Monday, July 28, 2014
PLACERVILLE, CALIFORNIA
99 CENTS

5-acre fire causes big blackout

By
From page A1 | July 03, 2013 |

DSC_4667 ec

FLAMES – Allen Beck, manager of El Dorado Nursery and Garden on Durock Road, keeps water on hot spots as flames rise in the neighboring property. The fire broke out near a PG&E substation, blacking out power to thousands and closing Highway 50. Democrat photo by Krysten Kellum

A fire on Durock Road in Shingle Springs burned 5 acres Monday afternoon, affecting a nursery and PG&E power substation and causing power outages countywide.

The fire was reported at 4:03 p.m. when a part fell off of a car on Highway 50, sparking the blaze, said Cal Fire’s Teri Mizuhara. “It was a critical area, with the power station,” she said.

Soon after, Durock Road and Highway 50 in both directions were closed and fire engines and crews were pouring in. A bulldozer worked to push down trees to stop the spread of the fire to El Dorado Nursery; it still burned piles of material including playground fiber and bark.

Two planes circled overhead, one an air attack eye-in-the-sky, the other a tanker. The tanker was soon called off as it would be unable  to accurately drop without potentially hitting the substation.

The substation was still affected by the fire, taking some damage. “There was arcing from power lines to the metal highway fence, sparking more fires,” said Cameron Park Fire Captain Grant Ingram.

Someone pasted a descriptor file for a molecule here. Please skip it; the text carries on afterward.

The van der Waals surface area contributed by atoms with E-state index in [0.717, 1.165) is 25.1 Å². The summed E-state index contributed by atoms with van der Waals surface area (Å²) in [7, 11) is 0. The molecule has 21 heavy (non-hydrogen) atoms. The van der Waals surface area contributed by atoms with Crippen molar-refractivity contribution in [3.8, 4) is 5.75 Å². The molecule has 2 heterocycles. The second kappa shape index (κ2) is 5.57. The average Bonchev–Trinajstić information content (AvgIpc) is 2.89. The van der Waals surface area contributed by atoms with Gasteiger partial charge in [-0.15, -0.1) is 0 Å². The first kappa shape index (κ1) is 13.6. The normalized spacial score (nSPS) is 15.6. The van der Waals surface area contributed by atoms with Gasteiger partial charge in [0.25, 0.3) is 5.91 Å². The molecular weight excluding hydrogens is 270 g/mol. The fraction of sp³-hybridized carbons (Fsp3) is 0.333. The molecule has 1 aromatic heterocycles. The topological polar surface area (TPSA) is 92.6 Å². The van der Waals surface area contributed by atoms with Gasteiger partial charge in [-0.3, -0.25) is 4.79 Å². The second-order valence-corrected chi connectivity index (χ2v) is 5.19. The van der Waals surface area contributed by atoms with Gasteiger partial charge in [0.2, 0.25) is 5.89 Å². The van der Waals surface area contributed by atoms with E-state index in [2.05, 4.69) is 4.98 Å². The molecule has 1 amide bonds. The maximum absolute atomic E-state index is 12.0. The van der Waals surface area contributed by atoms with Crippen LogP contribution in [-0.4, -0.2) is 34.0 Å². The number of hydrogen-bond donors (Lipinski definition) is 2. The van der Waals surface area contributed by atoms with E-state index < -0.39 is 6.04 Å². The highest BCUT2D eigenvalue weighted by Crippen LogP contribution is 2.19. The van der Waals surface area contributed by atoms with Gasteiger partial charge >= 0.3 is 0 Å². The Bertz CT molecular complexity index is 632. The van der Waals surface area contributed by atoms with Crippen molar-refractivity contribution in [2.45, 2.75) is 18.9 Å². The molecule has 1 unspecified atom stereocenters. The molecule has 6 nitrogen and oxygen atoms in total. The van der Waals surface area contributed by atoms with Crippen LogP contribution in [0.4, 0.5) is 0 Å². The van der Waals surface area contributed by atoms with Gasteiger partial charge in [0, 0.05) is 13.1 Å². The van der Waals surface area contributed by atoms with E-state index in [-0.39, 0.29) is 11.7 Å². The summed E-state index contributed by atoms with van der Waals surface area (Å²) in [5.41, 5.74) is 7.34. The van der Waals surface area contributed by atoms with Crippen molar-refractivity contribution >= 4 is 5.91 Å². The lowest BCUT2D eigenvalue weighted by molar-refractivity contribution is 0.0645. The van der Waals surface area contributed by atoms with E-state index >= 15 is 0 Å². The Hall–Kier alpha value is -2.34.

Meanwhile, the fire caused multiple transformers to blow, along with a nearby propane tank venting, said Mark Brunton of Cal Fire.

Kathleen McGinnis, who lives across the street from the nursery, heard the transformers. “I smelled smoke and there was a ‘kaboom,’” she said. She put out a small fire and told her husband, Dave, and friend Randy Mayer to come help. They grabbed hoses and hopped the fence to fight the fire, she said.

“It was so fast of a thing,” Mayer said,”it was unbelievable.”

Brendan Wilce, an employee of the nursery, described hearing three or four “pops” as the transformers exploded. He also had to put out a small, 10-inch-diameter spot fire caused by falling embers. Another spot fire, about 30 feet in diameter, also popped up that he and manager Al Beck fought while firefighters sped in, ground crews marching along the road.

“They were 12-to-18-inch flames,” Wilce said. “It spread very quick once it got going.” He noted the goats on the property hid behind the goat pen.

No damage was done to structures, but power was cut to about 49,000 people across the county, PG&E spokeswoman Jana Morris said.

“That includes homes and businesses,” she noted.

The power was out from 4:19 p.m. after they “de-engergized two lines per Cal Fire’s request.” This “persevered the integrity of the infrastructure,” she said, allowing them to get power on sooner. De-energizing lines is a common tactic with fires, she said, as it lessens damage to the network. At 9:09 p.m., the last 1,650 customers had power restored.

Brunton noted the power was out “from the El Dorado County Line to the summit, to Amador County and to Georgetown.”

Highway 50 was closed both ways, with the fire nearing the highway. A helicopter hovered over the burn just before 6 p.m., providing assistance, with the majority of the fire having been contained but still burning. Traffic was backed up well into El Dorado Hills from the Ponderosa exit.

Mizuhara said that “911 was hammered with calls by folks on oxygen,” she said, as people were running out and required a refill. Jamie Morgan and his crew from the Office of Emergency Services with the county set up cooling stations that also refilled oxygen tanks, she said. “There are many seniors who can’t handle the heat.”

The fire was officially contained by 8:31 p.m. Cal Fire, El Dorado County Fire, El Dorado Hills Fire, Diamond Springs Fire, Rescue Fire, Latrobe Fire, Georgetown Fire, Cameron Park Fire and the U.S. Forest Service all responded to the conflagration.

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